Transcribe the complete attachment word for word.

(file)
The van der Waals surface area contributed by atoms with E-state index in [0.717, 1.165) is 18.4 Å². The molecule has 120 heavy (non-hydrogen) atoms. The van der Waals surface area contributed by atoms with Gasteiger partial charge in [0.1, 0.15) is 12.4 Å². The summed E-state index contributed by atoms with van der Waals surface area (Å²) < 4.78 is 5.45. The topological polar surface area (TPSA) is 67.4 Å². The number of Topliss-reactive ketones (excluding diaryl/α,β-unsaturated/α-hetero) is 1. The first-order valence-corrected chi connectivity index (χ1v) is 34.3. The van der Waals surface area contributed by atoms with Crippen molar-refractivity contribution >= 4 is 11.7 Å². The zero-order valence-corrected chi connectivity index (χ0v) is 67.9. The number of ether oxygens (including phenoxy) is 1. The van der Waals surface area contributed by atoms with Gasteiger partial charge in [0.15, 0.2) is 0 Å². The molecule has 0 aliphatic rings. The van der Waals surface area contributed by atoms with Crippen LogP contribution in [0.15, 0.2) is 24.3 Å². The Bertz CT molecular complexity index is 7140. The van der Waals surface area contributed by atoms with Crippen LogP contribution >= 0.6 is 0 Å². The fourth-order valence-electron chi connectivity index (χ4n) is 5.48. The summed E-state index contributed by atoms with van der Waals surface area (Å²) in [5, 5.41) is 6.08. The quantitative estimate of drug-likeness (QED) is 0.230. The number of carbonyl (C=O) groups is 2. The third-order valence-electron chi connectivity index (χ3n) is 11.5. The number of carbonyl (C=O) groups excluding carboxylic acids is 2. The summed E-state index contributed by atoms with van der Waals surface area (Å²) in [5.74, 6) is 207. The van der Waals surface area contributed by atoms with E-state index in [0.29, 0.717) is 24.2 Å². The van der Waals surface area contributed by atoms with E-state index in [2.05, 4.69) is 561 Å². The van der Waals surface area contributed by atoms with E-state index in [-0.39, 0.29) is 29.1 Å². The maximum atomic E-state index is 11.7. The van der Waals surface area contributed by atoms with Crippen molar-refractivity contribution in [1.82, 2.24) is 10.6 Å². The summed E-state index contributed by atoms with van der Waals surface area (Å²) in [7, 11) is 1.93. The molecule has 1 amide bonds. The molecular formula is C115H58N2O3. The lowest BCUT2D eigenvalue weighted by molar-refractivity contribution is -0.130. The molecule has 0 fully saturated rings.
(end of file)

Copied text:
The van der Waals surface area contributed by atoms with E-state index in [0.717, 1.165) is 18.4 Å². The molecule has 120 heavy (non-hydrogen) atoms. The van der Waals surface area contributed by atoms with Gasteiger partial charge in [0.1, 0.15) is 12.4 Å². The summed E-state index contributed by atoms with van der Waals surface area (Å²) < 4.78 is 5.45. The topological polar surface area (TPSA) is 67.4 Å². The number of Topliss-reactive ketones (excluding diaryl/α,β-unsaturated/α-hetero) is 1. The first-order valence-corrected chi connectivity index (χ1v) is 34.3. The van der Waals surface area contributed by atoms with Crippen molar-refractivity contribution >= 4 is 11.7 Å². The zero-order valence-corrected chi connectivity index (χ0v) is 67.9. The number of ether oxygens (including phenoxy) is 1. The van der Waals surface area contributed by atoms with Gasteiger partial charge in [0.15, 0.2) is 0 Å². The molecule has 0 aliphatic rings. The van der Waals surface area contributed by atoms with Crippen LogP contribution in [0.15, 0.2) is 24.3 Å². The Bertz CT molecular complexity index is 7140. The van der Waals surface area contributed by atoms with Crippen LogP contribution >= 0.6 is 0 Å². The fourth-order valence-electron chi connectivity index (χ4n) is 5.48. The summed E-state index contributed by atoms with van der Waals surface area (Å²) in [5, 5.41) is 6.08. The quantitative estimate of drug-likeness (QED) is 0.230. The number of carbonyl (C=O) groups is 2. The third-order valence-electron chi connectivity index (χ3n) is 11.5. The number of carbonyl (C=O) groups excluding carboxylic acids is 2. The summed E-state index contributed by atoms with van der Waals surface area (Å²) in [5.74, 6) is 207. The van der Waals surface area contributed by atoms with E-state index in [0.29, 0.717) is 24.2 Å². The van der Waals surface area contributed by atoms with E-state index in [2.05, 4.69) is 561 Å². The van der Waals surface area contributed by atoms with E-state index in [-0.39, 0.29) is 29.1 Å². The maximum atomic E-state index is 11.7. The van der Waals surface area contributed by atoms with Crippen molar-refractivity contribution in [1.82, 2.24) is 10.6 Å². The summed E-state index contributed by atoms with van der Waals surface area (Å²) in [7, 11) is 1.93. The molecule has 1 amide bonds. The molecular formula is C115H58N2O3. The lowest BCUT2D eigenvalue weighted by molar-refractivity contribution is -0.130. The molecule has 0 fully saturated rings.